Road easement of 22 years to be taken away.

KennethLeger1February 28, 2012

Hi! I purchased my home in 1989 and was told I had a road easement into my driveway over a neighbors road, about 50 feet. It is not on my deed but we have used it with no problem until now. All of a sudden because of hard feelings the neighbor says they are going to block our right of way in 2 weeks! I live in Pennsylvania and was wondering if this is possible for them to do after all these years?

Thank you for reporting this comment. Undo

There is some kind of "exemption" but for the life of me I can't think of what it's called. You might want to talk with your local zoning/code enforcement folks. Or an attorney that specializes in real estate law.

    Bookmark   February 29, 2012 at 7:46AM
Thank you for reporting this comment. Undo

I'm not a real estate person so again, check with your local attorney. mike might be referring to adverse possession where you've had exclusive and continuous possession. But there's more to it than that so consult an attorney. I found this statement online regarding your state "In Pennsylvania the period of time for adverse possession must be at least twenty-one (21) years. Pennsylvania Code �42-5530"

If there was an easement, was it ever recorded? You might want to check at your courthouse.

Is this your only means to your property? As I understand it, your neighbors cannot land-lock you leaving you without a means of entry/exit. Now if there's another way to get in or out, then this doesn't apply.

    Bookmark   February 29, 2012 at 1:21PM
Thank you for reporting this comment. Undo

"mike might be referring to adverse possession "

You do not need 'adverse possession' to have an easement.

Simply using the area is often enough to establish an easement, but every state has different rules.

You never had an easement if nothing is recorded.
It may have been recorded under the grantors name though.

It may well be time to find a title attorney and have them look around at the courthouse.
Things like no other access to the public road can be grounds for an easement in some states.
A local title attorney should now all the local ins and outs.

    Bookmark   March 1, 2012 at 11:52AM
Thank you for reporting this comment. Undo

Local laws are all over the place.

A shopping center had a cut thorough road they built and allowed everyone to use.
They had to close the road off periodically for a few days to prevent it from becoming a permanent public easement.

After a few years the state of Virginia finally negotiated to purchase the right of way (and brought the street up to state standards).

    Bookmark   March 1, 2012 at 12:06PM
Thank you for reporting this comment. Undo

Adverse possession requires that the use of the property be "hostile, actual, open and notorious, exclusive and continuous" and that you have paid taxes on the land during the use of the land. That doesn't seem to apply here.

More than likely you have a prescriptive easement which arise from continuous use of the property for a given period of time. Some jurisdictions require that the use be substantial and simply driving to your house my not be deemed substantial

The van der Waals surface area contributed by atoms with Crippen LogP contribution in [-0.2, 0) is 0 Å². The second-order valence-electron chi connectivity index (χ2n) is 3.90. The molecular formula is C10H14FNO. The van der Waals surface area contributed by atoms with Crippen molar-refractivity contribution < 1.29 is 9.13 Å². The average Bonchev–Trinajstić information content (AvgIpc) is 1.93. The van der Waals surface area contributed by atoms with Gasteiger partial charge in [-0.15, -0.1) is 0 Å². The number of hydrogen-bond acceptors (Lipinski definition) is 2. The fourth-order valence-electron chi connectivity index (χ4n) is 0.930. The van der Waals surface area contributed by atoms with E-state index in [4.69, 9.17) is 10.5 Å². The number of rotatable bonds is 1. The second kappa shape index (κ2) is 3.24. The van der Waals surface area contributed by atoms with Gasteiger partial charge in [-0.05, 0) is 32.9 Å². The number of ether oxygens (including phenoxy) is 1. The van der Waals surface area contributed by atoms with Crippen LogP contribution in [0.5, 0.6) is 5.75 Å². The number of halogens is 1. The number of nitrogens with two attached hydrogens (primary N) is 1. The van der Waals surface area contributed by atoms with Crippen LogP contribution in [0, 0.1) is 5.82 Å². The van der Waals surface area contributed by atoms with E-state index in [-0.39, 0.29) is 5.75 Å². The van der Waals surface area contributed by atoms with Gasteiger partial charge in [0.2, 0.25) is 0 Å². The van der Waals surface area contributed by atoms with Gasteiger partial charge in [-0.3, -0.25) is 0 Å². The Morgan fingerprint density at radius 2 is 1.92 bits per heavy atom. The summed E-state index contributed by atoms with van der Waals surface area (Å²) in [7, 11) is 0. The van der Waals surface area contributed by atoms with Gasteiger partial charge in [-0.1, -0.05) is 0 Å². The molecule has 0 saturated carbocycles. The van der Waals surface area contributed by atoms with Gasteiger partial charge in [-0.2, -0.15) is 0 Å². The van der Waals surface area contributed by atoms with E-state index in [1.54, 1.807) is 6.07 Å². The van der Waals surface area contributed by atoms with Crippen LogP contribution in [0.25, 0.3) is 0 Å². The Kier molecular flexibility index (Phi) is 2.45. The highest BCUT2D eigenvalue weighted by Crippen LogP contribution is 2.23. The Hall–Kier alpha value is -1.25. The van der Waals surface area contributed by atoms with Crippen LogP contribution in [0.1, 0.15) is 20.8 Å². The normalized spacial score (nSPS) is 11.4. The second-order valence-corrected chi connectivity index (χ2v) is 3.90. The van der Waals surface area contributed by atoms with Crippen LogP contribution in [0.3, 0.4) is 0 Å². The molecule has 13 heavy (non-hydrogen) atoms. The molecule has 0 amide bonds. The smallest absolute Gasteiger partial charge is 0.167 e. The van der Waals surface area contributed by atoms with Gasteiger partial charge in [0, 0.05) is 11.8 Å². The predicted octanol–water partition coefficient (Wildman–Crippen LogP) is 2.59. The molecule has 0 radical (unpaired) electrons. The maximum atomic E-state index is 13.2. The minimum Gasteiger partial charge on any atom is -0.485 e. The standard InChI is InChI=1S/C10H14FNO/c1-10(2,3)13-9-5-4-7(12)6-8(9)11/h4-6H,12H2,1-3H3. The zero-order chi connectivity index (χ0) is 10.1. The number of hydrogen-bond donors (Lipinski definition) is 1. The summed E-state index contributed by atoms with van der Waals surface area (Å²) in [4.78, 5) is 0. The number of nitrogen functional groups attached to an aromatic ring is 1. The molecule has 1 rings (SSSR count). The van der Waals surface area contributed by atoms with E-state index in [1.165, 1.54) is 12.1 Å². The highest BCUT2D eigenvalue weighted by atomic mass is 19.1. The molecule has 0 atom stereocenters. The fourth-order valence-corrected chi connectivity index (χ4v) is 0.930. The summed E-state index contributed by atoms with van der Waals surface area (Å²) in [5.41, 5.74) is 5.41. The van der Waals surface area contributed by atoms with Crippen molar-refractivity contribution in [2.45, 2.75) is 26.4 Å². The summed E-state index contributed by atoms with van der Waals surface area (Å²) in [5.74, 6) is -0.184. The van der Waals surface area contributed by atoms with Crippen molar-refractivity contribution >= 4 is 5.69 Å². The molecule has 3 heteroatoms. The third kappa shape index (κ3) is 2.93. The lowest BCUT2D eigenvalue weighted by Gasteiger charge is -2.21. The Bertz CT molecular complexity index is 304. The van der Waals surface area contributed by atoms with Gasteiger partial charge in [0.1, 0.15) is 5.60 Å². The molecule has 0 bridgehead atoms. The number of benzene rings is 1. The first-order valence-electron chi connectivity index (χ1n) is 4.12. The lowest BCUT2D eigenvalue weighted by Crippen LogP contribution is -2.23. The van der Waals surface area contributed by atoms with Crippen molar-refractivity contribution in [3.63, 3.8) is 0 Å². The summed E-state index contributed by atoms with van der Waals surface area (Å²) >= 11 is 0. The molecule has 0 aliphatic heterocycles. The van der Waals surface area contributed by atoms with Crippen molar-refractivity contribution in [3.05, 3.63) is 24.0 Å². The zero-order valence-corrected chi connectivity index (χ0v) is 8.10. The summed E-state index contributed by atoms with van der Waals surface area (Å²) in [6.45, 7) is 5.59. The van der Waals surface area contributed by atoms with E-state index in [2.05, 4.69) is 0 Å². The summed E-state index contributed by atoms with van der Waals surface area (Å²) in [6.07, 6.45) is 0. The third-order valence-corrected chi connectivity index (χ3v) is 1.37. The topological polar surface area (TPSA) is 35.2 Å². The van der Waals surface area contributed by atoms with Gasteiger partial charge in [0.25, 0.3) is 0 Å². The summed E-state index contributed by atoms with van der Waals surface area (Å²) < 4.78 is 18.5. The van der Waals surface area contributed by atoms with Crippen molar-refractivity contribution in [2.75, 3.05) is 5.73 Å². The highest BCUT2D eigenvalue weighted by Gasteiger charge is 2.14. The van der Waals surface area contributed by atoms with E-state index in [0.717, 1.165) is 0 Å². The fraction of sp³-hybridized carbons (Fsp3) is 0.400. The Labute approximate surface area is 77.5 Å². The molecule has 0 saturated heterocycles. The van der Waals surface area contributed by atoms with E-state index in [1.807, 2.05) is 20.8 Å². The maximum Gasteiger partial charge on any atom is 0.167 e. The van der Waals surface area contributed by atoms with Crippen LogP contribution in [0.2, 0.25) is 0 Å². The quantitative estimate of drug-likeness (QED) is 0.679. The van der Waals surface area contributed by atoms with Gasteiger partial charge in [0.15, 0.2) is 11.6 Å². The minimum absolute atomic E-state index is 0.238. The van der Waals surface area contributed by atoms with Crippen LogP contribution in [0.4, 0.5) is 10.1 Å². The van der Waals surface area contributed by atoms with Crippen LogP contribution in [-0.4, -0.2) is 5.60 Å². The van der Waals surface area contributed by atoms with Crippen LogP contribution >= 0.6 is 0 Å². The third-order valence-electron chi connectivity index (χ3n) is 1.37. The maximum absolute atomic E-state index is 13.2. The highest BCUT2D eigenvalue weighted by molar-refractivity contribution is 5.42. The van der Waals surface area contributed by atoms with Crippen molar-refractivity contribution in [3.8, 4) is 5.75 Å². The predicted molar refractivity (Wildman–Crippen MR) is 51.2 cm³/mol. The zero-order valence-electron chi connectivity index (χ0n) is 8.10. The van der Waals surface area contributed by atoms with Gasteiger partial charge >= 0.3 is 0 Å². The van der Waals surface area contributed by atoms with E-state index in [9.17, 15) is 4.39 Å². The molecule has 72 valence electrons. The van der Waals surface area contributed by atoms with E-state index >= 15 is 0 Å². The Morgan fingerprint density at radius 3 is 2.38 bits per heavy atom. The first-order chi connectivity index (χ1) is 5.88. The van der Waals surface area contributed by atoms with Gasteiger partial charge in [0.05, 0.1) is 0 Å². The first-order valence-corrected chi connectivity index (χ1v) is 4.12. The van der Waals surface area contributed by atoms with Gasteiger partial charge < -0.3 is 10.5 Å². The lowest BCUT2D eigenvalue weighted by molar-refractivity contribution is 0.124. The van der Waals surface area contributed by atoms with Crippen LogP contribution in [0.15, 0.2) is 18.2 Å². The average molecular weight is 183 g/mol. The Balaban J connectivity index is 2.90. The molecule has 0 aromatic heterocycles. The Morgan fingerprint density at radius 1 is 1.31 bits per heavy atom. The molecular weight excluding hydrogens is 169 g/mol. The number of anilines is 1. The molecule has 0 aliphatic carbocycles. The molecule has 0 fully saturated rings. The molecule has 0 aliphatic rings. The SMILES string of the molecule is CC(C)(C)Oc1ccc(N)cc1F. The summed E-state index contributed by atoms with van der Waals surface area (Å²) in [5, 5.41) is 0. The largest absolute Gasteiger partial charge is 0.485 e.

Depending on how your property is situated, you may have an easement by necessity. As mentioned previously. an adjacent landowner can't create a situation where you become land-locked and no longer have access to your property.

This is all based on Calif law so YMMV depending on where you are.


    Bookmark   March 29, 2012 at 6:00PM
Thank you for reporting this comment. Undo

"simply driving to your house my not be deemed substantial "

If is the only access it will be substantial.

See a local RE attorney with easement experience.

    Bookmark   March 30, 2012 at 12:15PM
Thank you for reporting this comment. Undo

I agree you may have legal recourse even if there is no official easement recorded. Second the suggestion to talk with a RE attorney and look at a title search (get one if you don't have one in your files from when you bought the place). It's possible it was recorded earlier either separately or as part of an earlier deed or deeds. NOTE that since the easement is on THEIR property it is not necessarily going to be in your deed for YOUR property. You need to be looking at their chain of title.

    Bookmark   April 3, 2012 at 2:51PM
Thank you for reporting this comment. Undo

I, too, thought that a real easement would be recorded in your deed--we have an easement because of a common driveway, and it's definitely legally recorded.

Another vote for enlisting the help of a real estate attorney.

Actually, I just looked at the date of your post--have things been resolved? Hopefully by now they have. If not, get that attorney under retainer, and start working on an equitable solution.

    Bookmark   April 20, 2012 at 9:55AM
Sign Up to comment
More Discussions
Advice On New Neighbor
This family moved in next door to us (they are renters)...
Water Leak - Home Addition- HELP
We are right in the middle of a 1400 sq ft. home addition/...
Help! what kind of biting insect has invaded my home?
Over the last few weeks I've been itching from something...
Home disasters
Folks, before hiring a contractor go this website
Bleach stains on bathtub
My son just moved into an apt., and the tub area was...
© 2015 Houzz Inc. Houzz® The new way to design your home™